The cruelties of the Spaniards to the native inhabita ants of Cuba terminated in the depopulation of that fine island. The cattle at the same time multiplied in great numbers, and roved over the deserted tracts of its western districts. This, in consequence, became the victualling place of all the foreign vessels that cruised upon the Spaniards or disturbed their trade. The preparation of the meat became a regular business. Spanish hunters called matadores, or slaughterers, killed the cattle; the flesh was then dried and prepared according to the Carib method, on hurdles raised a few feet above the fire. This mode of dressing their food was called by the Indians boocan,-a name which they also applied to the apparatus used in the process, and to the meat itself: hence the persons who were employed in procuring provisions for the cruisers, adopting the language with the habits of the natives, called themselves buca caneers. A large majority of the adventurers in those seas were Englishmen; and as their smuggling trade quickly degenerated into actual piracy, they took the honourable designation of freebooters. There was a natural alliance between the freebooters and buccaneers ; they mutually depended on one another ; the avocations of the one party being at sea, those of the other on land. It is probable that in many instances the pirate cured his own provisions, and so united both professions in his own person. But in general the hunters were distinct from the seamen ; and, in process of time, a majority of the hunters or buccaneers were French, while the rovers were chiefly English: yet the adventurers of these two nations whimsically thought fit to borrow the name of their profession from the language of the other, as if the respectability of their calling could be enhanced, or its criminality palliated, by a foreign name ; and the English called themselves buccaneers, while the French preferred the title of freebooters, or corruptedly, flibustiers. All these adventurers, of whatever nation, cruised upon the Spaniards, who were the sole objects of attack. A sense of common interest bound them together, and formed them into a society which styled itself The brethren of the coast. The buccaneers had peculiar customs, which obtained among them, from necessity or tradition, the authority of law. Their code of morality was such as might be expected among men who, while they renounced a friendly intercourse with the rest of mankind, depended upon each other's fidelity. Every buccaneer had a mate, who was the heir to all his money. In some instances, a community of property existed amongst them. Negligence of dress, and even dirtiness, was prescribed by their fashions, as best befitting a desperado. But when, in case of war between their nation and the Spaniards, they could obtain commissions, they were always ready to take the name of privateers.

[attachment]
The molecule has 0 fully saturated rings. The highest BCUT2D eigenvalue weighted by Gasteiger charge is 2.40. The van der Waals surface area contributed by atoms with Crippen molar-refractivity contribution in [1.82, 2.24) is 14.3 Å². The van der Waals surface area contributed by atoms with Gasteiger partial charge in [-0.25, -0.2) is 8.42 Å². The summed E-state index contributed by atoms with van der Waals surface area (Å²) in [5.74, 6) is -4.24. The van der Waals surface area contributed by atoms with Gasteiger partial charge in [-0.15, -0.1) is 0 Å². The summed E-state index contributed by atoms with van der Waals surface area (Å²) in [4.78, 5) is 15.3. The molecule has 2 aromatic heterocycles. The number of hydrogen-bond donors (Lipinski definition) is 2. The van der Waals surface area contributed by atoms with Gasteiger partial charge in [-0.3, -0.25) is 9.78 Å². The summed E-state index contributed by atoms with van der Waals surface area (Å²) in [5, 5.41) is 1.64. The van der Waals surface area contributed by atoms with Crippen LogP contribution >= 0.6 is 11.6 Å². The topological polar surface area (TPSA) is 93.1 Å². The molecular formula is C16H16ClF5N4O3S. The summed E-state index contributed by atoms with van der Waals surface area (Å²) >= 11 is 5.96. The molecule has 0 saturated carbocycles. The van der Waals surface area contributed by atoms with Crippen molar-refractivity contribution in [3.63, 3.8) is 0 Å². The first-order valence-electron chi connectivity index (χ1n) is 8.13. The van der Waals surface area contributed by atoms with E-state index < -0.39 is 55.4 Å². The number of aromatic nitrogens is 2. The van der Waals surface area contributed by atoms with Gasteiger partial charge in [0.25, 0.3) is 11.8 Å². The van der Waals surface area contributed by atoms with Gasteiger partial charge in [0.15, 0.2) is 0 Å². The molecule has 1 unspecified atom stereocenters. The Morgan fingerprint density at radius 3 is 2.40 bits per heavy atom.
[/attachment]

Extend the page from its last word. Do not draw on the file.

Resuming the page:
The increase of the buccaneers in the Spanish West Indies was regarded with satisfaction by other European states ; for they reasoned, with the laxity of political morality, that they might profit from illegal proceedings, which at the same time they were not called upon to avow. At length the trade carried on by these adventurers grew so important as to attract the attention of France and England, which accordingly combined to plant on the same day confederated colonies of each nation on the island of St. Christopher. Discord soon broke out between the French and English settlers ; and, as the latter received no succours from home during the agitations of the civil war, the French grew predominant in the colony, and the English were obliged to betake themselves to sea. Various settlements were now made by adventurers throughout the West Indian islands, those of the same nation generally associating together; and, as they grew into importance, they were claimed by that crown of which a majority of the colonists were subjects.